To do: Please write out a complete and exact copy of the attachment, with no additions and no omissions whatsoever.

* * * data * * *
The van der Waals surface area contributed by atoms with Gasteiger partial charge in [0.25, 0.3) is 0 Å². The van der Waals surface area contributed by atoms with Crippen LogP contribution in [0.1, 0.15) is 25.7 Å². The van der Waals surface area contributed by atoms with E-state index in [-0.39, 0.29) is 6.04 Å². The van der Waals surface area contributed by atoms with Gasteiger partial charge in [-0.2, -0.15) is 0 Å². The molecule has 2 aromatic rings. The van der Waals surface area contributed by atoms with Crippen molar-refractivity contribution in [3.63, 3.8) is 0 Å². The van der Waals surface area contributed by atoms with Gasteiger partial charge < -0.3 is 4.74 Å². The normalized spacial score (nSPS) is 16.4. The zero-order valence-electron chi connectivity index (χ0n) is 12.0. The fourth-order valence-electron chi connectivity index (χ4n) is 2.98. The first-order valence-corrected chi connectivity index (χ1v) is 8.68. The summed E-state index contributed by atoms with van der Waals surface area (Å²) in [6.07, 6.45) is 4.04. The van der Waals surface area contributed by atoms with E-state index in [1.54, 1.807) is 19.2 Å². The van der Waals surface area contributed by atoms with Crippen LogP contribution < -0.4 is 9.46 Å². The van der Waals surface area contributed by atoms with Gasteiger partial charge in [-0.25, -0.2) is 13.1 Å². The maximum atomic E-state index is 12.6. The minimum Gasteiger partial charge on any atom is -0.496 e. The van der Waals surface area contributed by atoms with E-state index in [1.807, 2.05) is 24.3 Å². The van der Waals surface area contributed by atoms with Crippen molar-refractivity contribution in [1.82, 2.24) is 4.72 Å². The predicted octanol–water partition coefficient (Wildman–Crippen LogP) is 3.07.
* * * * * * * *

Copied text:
The van der Waals surface area contributed by atoms with Gasteiger partial charge in [0.25, 0.3) is 0 Å². The van der Waals surface area contributed by atoms with Crippen LogP contribution in [0.1, 0.15) is 25.7 Å². The van der Waals surface area contributed by atoms with E-state index in [-0.39, 0.29) is 6.04 Å². The van der Waals surface area contributed by atoms with Gasteiger partial charge in [-0.2, -0.15) is 0 Å². The molecule has 2 aromatic rings. The van der Waals surface area contributed by atoms with Crippen molar-refractivity contribution in [3.63, 3.8) is 0 Å². The van der Waals surface area contributed by atoms with Gasteiger partial charge < -0.3 is 4.74 Å². The normalized spacial score (nSPS) is 16.4. The zero-order valence-electron chi connectivity index (χ0n) is 12.0. The fourth-order valence-electron chi connectivity index (χ4n) is 2.98. The first-order valence-corrected chi connectivity index (χ1v) is 8.68. The summed E-state index contributed by atoms with van der Waals surface area (Å²) in [6.07, 6.45) is 4.04. The van der Waals surface area contributed by atoms with E-state index in [1.54, 1.807) is 19.2 Å². The van der Waals surface area contributed by atoms with Crippen LogP contribution < -0.4 is 9.46 Å². The van der Waals surface area contributed by atoms with Gasteiger partial charge in [-0.25, -0.2) is 13.1 Å². The maximum atomic E-state index is 12.6. The minimum Gasteiger partial charge on any atom is -0.496 e. The van der Waals surface area contributed by atoms with E-state index in [1.807, 2.05) is 24.3 Å². The van der Waals surface area contributed by atoms with Crippen molar-refractivity contribution in [1.82, 2.24) is 4.72 Å². The predicted octanol–water partition coefficient (Wildman–Crippen LogP) is 3.07.